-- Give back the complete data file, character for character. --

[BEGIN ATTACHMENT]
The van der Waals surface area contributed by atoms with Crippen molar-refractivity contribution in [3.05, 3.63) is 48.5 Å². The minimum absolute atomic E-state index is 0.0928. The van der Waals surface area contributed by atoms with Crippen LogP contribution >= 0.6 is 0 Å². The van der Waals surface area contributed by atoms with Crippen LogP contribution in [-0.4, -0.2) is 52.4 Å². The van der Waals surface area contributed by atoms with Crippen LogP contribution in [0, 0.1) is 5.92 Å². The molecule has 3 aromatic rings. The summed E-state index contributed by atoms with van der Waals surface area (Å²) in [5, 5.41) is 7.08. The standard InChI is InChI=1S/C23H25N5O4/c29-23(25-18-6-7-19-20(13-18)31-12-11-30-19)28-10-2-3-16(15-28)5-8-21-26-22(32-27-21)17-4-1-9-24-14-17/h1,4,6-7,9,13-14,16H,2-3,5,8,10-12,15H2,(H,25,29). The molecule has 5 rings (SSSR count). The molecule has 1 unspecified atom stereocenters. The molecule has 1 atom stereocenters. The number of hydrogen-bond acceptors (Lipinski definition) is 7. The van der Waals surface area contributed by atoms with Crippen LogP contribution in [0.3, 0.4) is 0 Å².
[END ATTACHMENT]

The van der Waals surface area contributed by atoms with Crippen molar-refractivity contribution in [3.05, 3.63) is 48.5 Å². The minimum absolute atomic E-state index is 0.0928. The van der Waals surface area contributed by atoms with Crippen LogP contribution >= 0.6 is 0 Å². The van der Waals surface area contributed by atoms with Crippen LogP contribution in [-0.4, -0.2) is 52.4 Å². The van der Waals surface area contributed by atoms with Crippen LogP contribution in [0, 0.1) is 5.92 Å². The molecule has 3 aromatic rings. The summed E-state index contributed by atoms with van der Waals surface area (Å²) in [5, 5.41) is 7.08. The standard InChI is InChI=1S/C23H25N5O4/c29-23(25-18-6-7-19-20(13-18)31-12-11-30-19)28-10-2-3-16(15-28)5-8-21-26-22(32-27-21)17-4-1-9-24-14-17/h1,4,6-7,9,13-14,16H,2-3,5,8,10-12,15H2,(H,25,29). The molecule has 5 rings (SSSR count). The molecule has 1 unspecified atom stereocenters. The molecule has 1 atom stereocenters. The number of hydrogen-bond acceptors (Lipinski definition) is 7. The van der Waals surface area contributed by atoms with Crippen LogP contribution in [0.3, 0.4) is 0 Å².